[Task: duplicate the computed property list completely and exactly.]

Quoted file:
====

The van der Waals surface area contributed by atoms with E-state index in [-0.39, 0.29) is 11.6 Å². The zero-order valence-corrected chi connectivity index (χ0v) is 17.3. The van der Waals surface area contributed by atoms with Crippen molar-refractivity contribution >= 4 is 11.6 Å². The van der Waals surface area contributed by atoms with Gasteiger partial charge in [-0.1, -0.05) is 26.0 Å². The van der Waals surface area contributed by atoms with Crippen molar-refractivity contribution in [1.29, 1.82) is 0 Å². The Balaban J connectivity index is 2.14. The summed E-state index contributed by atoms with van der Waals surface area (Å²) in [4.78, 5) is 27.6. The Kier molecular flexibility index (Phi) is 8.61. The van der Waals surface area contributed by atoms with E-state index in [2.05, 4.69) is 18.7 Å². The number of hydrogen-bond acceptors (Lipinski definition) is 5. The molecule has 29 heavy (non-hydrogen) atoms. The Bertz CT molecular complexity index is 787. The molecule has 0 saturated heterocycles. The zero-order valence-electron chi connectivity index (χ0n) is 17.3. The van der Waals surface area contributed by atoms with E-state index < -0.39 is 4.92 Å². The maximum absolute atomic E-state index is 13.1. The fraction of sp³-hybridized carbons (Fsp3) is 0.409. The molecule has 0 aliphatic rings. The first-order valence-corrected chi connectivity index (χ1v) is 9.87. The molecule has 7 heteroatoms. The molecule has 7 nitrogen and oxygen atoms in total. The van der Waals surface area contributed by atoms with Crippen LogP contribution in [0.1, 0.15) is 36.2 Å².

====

The van der Waals surface area contributed by atoms with E-state index in [-0.39, 0.29) is 11.6 Å². The zero-order valence-corrected chi connectivity index (χ0v) is 17.3. The van der Waals surface area contributed by atoms with Crippen molar-refractivity contribution >= 4 is 11.6 Å². The van der Waals surface area contributed by atoms with Gasteiger partial charge in [-0.1, -0.05) is 26.0 Å². The van der Waals surface area contributed by atoms with Crippen molar-refractivity contribution in [1.29, 1.82) is 0 Å². The Balaban J connectivity index is 2.14. The summed E-state index contributed by atoms with van der Waals surface area (Å²) in [4.78, 5) is 27.6. The Kier molecular flexibility index (Phi) is 8.61. The van der Waals surface area contributed by atoms with E-state index in [2.05, 4.69) is 18.7 Å². The number of hydrogen-bond acceptors (Lipinski definition) is 5. The molecule has 29 heavy (non-hydrogen) atoms. The Bertz CT molecular complexity index is 787. The molecule has 0 saturated heterocycles. The zero-order valence-electron chi connectivity index (χ0n) is 17.3. The van der Waals surface area contributed by atoms with E-state index < -0.39 is 4.92 Å². The maximum absolute atomic E-state index is 13.1. The fraction of sp³-hybridized carbons (Fsp3) is 0.409. The molecule has 0 aliphatic rings. The first-order valence-corrected chi connectivity index (χ1v) is 9.87. The molecule has 7 heteroatoms. The molecule has 7 nitrogen and oxygen atoms in total. The van der Waals surface area contributed by atoms with Crippen LogP contribution in [0.1, 0.15) is 36.2 Å².